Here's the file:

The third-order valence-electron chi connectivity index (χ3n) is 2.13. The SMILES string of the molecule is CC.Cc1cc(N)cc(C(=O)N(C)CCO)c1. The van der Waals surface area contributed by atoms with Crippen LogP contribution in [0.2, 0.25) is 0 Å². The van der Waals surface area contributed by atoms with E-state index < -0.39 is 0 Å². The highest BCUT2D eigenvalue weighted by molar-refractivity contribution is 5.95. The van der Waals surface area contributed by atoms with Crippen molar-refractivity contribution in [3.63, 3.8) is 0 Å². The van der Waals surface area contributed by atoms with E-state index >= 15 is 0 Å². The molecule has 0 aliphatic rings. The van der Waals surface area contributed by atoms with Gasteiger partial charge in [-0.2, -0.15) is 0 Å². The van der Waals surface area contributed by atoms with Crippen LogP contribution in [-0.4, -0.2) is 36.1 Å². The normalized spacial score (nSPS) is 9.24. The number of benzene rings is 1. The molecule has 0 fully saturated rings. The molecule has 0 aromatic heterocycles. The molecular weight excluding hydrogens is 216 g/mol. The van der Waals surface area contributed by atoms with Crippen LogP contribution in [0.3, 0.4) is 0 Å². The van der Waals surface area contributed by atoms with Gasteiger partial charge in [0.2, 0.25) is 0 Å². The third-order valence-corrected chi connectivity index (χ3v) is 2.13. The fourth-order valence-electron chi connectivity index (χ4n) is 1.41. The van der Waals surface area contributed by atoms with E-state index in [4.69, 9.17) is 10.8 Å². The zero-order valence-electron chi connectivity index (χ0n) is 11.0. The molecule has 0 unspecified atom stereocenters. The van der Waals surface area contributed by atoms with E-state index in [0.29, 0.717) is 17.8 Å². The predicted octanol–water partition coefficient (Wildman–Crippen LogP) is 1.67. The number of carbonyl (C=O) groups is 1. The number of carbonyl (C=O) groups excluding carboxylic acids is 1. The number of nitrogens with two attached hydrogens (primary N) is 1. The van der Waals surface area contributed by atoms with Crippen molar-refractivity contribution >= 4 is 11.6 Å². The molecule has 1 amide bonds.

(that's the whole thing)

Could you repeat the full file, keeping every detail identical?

The third-order valence-electron chi connectivity index (χ3n) is 2.13. The SMILES string of the molecule is CC.Cc1cc(N)cc(C(=O)N(C)CCO)c1. The van der Waals surface area contributed by atoms with Crippen LogP contribution in [0.2, 0.25) is 0 Å². The van der Waals surface area contributed by atoms with E-state index < -0.39 is 0 Å². The highest BCUT2D eigenvalue weighted by molar-refractivity contribution is 5.95. The van der Waals surface area contributed by atoms with Crippen molar-refractivity contribution in [3.63, 3.8) is 0 Å². The van der Waals surface area contributed by atoms with E-state index >= 15 is 0 Å². The molecule has 0 aliphatic rings. The van der Waals surface area contributed by atoms with Gasteiger partial charge in [-0.2, -0.15) is 0 Å². The van der Waals surface area contributed by atoms with Crippen LogP contribution in [-0.4, -0.2) is 36.1 Å². The normalized spacial score (nSPS) is 9.24. The number of benzene rings is 1. The molecule has 0 fully saturated rings. The molecule has 0 aromatic heterocycles. The molecular weight excluding hydrogens is 216 g/mol. The van der Waals surface area contributed by atoms with Crippen LogP contribution in [0.3, 0.4) is 0 Å². The van der Waals surface area contributed by atoms with Gasteiger partial charge in [0.2, 0.25) is 0 Å². The third-order valence-corrected chi connectivity index (χ3v) is 2.13. The fourth-order valence-electron chi connectivity index (χ4n) is 1.41. The van der Waals surface area contributed by atoms with E-state index in [4.69, 9.17) is 10.8 Å². The zero-order valence-electron chi connectivity index (χ0n) is 11.0. The molecule has 0 unspecified atom stereocenters. The van der Waals surface area contributed by atoms with E-state index in [0.29, 0.717) is 17.8 Å². The predicted octanol–water partition coefficient (Wildman–Crippen LogP) is 1.67. The number of carbonyl (C=O) groups is 1. The number of carbonyl (C=O) groups excluding carboxylic acids is 1. The number of nitrogens with two attached hydrogens (primary N) is 1. The van der Waals surface area contributed by atoms with Crippen molar-refractivity contribution >= 4 is 11.6 Å². The molecule has 1 amide bonds.